It’s been five months and eight days since Stephane Sessegnon skipped down the St James’ Park pitch and silenced the Gallowgate End with a strike that flew past the outstretched arm of Tim Krul.
The opening goal in the Tyne-Wear derby saw new manager Paolo Di Canio slide on his knees in celebration, and further exaggerated scenes of jubilation followed as his new side went on to record a famous 3-0 win at the home of their fiercest rivals.
Di Canio followed it with an impressive home win over Everton, and a club staring relegation in the face under the worn out leadership of Martin O’Neill were soon saved to fight another season in the Premier League.
Yesterday at the Hawthorns saw another 3-0 scoreline, and another opener from the mercurial Sessegnon. Only the team benefitting from both were not those in red and white, but the blue and white of West Brom, as their comfortable win lifted them out of the relegation zone and into 13th place.
Sunderland and Di Canio, on the other hand, have only one point from their first five games and their charismatic boss is now the overwhelming 4/5 favourite to become the first Premier League manager sacked this season.
The term shrinking violet can never be applied to the Italian, and few managers would have had the courage to face the fans directly following another defeat, yet that is exactly what Di Canio did, channelling Mourinho’s mannerisms by urging them to keep their chin up.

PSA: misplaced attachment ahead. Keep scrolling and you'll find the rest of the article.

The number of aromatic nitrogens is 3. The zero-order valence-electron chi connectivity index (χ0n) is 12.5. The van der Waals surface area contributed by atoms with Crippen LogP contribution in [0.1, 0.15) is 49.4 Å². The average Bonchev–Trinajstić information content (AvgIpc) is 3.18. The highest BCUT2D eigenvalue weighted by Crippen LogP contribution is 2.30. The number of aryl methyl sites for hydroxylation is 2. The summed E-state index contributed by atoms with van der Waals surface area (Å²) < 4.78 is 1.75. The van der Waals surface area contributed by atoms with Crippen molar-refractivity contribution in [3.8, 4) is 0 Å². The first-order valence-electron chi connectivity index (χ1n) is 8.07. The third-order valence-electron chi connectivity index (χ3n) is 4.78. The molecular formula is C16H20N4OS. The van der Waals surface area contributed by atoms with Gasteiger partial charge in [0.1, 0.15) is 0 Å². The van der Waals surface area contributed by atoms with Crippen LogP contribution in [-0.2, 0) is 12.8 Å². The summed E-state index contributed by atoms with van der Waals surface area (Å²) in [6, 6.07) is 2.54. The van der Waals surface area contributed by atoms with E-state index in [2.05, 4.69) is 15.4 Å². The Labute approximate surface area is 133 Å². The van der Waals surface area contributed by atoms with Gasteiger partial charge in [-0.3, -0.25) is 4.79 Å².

But the mixed reaction of his own fans – from those applauding, to those gesticulating angrily, to a majority simply staring back in bemusement – suggests that few agree on quite who is to blame for the Wearsiders’ torrid start.
Of those who started in the derby win at Newcastle, only John O’Shea and Adam Johnson have survived, with St James’ sub Jack Colback now granted a starting birth. Many of those watching would argue that Simon Mignolet, Danny Rose, and of course Sessegnon, were the three main reasons Di Canio was able to turn things round last season, yet none remain at the club.
But it’s not just the playing squad that has changed since then. American owner Ellis Short has appointed a Director of Football, Roberto De Fanti, and a new chief scout, Valentino Angeloni, and both have worked to implement a Serie A model of player recruitment, with the tactics and training left to the “Head Coach”. Certainly, Short has opted for revolution over evolution.
So quite how much say Di Canio has in anything other than picking the XI remains unclear, but with a clear cost-cutting policy in place – replacing their most expensive assets with cheaper, untried talent from the continent – he may well feel that it’s too early to judge him as he attempts to blend together a squad of players he’s been handed, rather than hand-picked himself.
But he is not likely to be so naïve as to think that if things don’t improve dramatically, it’ll be his owner or indeed his Director of Football who takes the flack. With newspaper reports already claiming that Roberto di Matteo is being lined up as a potential replacement, it seems Paolo has only a few games to save his job.
All Odds and Markets are correct as of the date of publishing.